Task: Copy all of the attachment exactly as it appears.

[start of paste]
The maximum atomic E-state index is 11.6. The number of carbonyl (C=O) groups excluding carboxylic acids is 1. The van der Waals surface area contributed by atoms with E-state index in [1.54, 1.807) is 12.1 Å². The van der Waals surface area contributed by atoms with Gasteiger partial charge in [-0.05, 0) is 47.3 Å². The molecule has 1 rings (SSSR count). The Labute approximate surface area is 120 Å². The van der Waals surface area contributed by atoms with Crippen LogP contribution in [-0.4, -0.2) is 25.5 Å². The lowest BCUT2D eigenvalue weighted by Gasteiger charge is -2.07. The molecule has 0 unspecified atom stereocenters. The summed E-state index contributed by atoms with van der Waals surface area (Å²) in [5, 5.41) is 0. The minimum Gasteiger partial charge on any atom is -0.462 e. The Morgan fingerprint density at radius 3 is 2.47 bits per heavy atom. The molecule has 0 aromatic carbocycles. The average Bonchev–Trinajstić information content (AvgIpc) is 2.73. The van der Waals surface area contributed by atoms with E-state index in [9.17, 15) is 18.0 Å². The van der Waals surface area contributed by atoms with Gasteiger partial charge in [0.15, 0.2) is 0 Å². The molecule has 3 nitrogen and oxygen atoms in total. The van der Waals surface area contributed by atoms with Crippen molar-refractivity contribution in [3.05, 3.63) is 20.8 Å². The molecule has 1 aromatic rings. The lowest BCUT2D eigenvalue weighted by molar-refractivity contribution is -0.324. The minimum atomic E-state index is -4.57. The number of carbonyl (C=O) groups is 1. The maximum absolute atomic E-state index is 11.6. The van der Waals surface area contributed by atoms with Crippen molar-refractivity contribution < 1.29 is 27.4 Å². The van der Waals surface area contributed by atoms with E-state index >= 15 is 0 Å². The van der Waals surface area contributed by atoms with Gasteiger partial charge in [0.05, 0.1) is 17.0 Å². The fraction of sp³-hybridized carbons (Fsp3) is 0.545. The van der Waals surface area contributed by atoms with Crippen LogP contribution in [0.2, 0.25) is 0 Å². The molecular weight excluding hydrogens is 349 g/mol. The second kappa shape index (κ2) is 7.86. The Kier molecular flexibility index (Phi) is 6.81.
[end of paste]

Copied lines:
The maximum atomic E-state index is 11.6. The number of carbonyl (C=O) groups excluding carboxylic acids is 1. The van der Waals surface area contributed by atoms with E-state index in [1.54, 1.807) is 12.1 Å². The van der Waals surface area contributed by atoms with Gasteiger partial charge in [-0.05, 0) is 47.3 Å². The molecule has 1 rings (SSSR count). The Labute approximate surface area is 120 Å². The van der Waals surface area contributed by atoms with Crippen LogP contribution in [-0.4, -0.2) is 25.5 Å². The lowest BCUT2D eigenvalue weighted by Gasteiger charge is -2.07. The molecule has 0 unspecified atom stereocenters. The summed E-state index contributed by atoms with van der Waals surface area (Å²) in [5, 5.41) is 0. The minimum Gasteiger partial charge on any atom is -0.462 e. The Morgan fingerprint density at radius 3 is 2.47 bits per heavy atom. The molecule has 0 aromatic carbocycles. The average Bonchev–Trinajstić information content (AvgIpc) is 2.73. The van der Waals surface area contributed by atoms with E-state index in [9.17, 15) is 18.0 Å². The van der Waals surface area contributed by atoms with Gasteiger partial charge in [0.15, 0.2) is 0 Å². The molecule has 3 nitrogen and oxygen atoms in total. The van der Waals surface area contributed by atoms with Crippen molar-refractivity contribution in [3.05, 3.63) is 20.8 Å². The molecule has 1 aromatic rings. The lowest BCUT2D eigenvalue weighted by molar-refractivity contribution is -0.324. The minimum atomic E-state index is -4.57. The number of carbonyl (C=O) groups is 1. The maximum absolute atomic E-state index is 11.6. The van der Waals surface area contributed by atoms with Crippen molar-refractivity contribution < 1.29 is 27.4 Å². The van der Waals surface area contributed by atoms with E-state index >= 15 is 0 Å². The van der Waals surface area contributed by atoms with Gasteiger partial charge in [0.05, 0.1) is 17.0 Å². The fraction of sp³-hybridized carbons (Fsp3) is 0.545. The van der Waals surface area contributed by atoms with Crippen LogP contribution in [0.2, 0.25) is 0 Å². The molecular weight excluding hydrogens is 349 g/mol. The second kappa shape index (κ2) is 7.86. The Kier molecular flexibility index (Phi) is 6.81.